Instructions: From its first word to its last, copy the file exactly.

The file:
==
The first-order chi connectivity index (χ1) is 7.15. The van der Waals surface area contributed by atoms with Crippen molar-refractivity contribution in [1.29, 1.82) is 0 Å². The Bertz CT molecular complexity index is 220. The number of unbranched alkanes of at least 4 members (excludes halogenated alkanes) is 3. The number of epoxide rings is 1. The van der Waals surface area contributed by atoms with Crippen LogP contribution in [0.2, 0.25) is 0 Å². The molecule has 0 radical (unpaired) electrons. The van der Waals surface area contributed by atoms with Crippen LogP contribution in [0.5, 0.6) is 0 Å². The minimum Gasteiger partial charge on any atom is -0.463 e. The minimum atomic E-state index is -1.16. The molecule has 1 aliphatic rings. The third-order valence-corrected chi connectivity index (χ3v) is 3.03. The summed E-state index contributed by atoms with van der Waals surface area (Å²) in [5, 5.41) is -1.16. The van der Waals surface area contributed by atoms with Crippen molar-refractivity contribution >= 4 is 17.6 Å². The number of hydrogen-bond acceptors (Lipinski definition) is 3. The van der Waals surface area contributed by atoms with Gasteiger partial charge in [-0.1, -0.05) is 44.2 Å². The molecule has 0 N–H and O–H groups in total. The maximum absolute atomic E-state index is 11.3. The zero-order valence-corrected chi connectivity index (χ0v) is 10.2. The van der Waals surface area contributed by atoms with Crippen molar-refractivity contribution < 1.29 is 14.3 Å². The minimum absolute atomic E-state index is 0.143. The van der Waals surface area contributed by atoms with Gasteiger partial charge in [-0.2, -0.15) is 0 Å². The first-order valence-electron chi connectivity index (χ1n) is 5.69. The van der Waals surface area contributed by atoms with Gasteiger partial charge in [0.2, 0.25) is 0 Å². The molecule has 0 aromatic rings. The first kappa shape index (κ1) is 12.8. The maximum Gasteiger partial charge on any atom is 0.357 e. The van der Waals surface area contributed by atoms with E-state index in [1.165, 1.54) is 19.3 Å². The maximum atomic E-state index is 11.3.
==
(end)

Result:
The first-order chi connectivity index (χ1) is 7.15. The van der Waals surface area contributed by atoms with Crippen molar-refractivity contribution in [1.29, 1.82) is 0 Å². The Bertz CT molecular complexity index is 220. The number of unbranched alkanes of at least 4 members (excludes halogenated alkanes) is 3. The number of epoxide rings is 1. The van der Waals surface area contributed by atoms with Crippen LogP contribution in [0.2, 0.25) is 0 Å². The molecule has 0 radical (unpaired) electrons. The van der Waals surface area contributed by atoms with Crippen LogP contribution in [0.5, 0.6) is 0 Å². The minimum Gasteiger partial charge on any atom is -0.463 e. The minimum atomic E-state index is -1.16. The molecule has 1 aliphatic rings. The third-order valence-corrected chi connectivity index (χ3v) is 3.03. The summed E-state index contributed by atoms with van der Waals surface area (Å²) in [5, 5.41) is -1.16. The van der Waals surface area contributed by atoms with Crippen molar-refractivity contribution >= 4 is 17.6 Å². The number of hydrogen-bond acceptors (Lipinski definition) is 3. The van der Waals surface area contributed by atoms with Gasteiger partial charge in [-0.1, -0.05) is 44.2 Å². The molecule has 0 N–H and O–H groups in total. The maximum absolute atomic E-state index is 11.3. The zero-order valence-corrected chi connectivity index (χ0v) is 10.2. The van der Waals surface area contributed by atoms with Crippen molar-refractivity contribution < 1.29 is 14.3 Å². The minimum absolute atomic E-state index is 0.143. The van der Waals surface area contributed by atoms with Gasteiger partial charge in [-0.2, -0.15) is 0 Å². The first-order valence-electron chi connectivity index (χ1n) is 5.69. The van der Waals surface area contributed by atoms with Gasteiger partial charge in [0.2, 0.25) is 0 Å². The molecule has 0 aromatic rings. The first kappa shape index (κ1) is 12.8. The maximum Gasteiger partial charge on any atom is 0.357 e. The van der Waals surface area contributed by atoms with E-state index in [1.165, 1.54) is 19.3 Å². The maximum atomic E-state index is 11.3.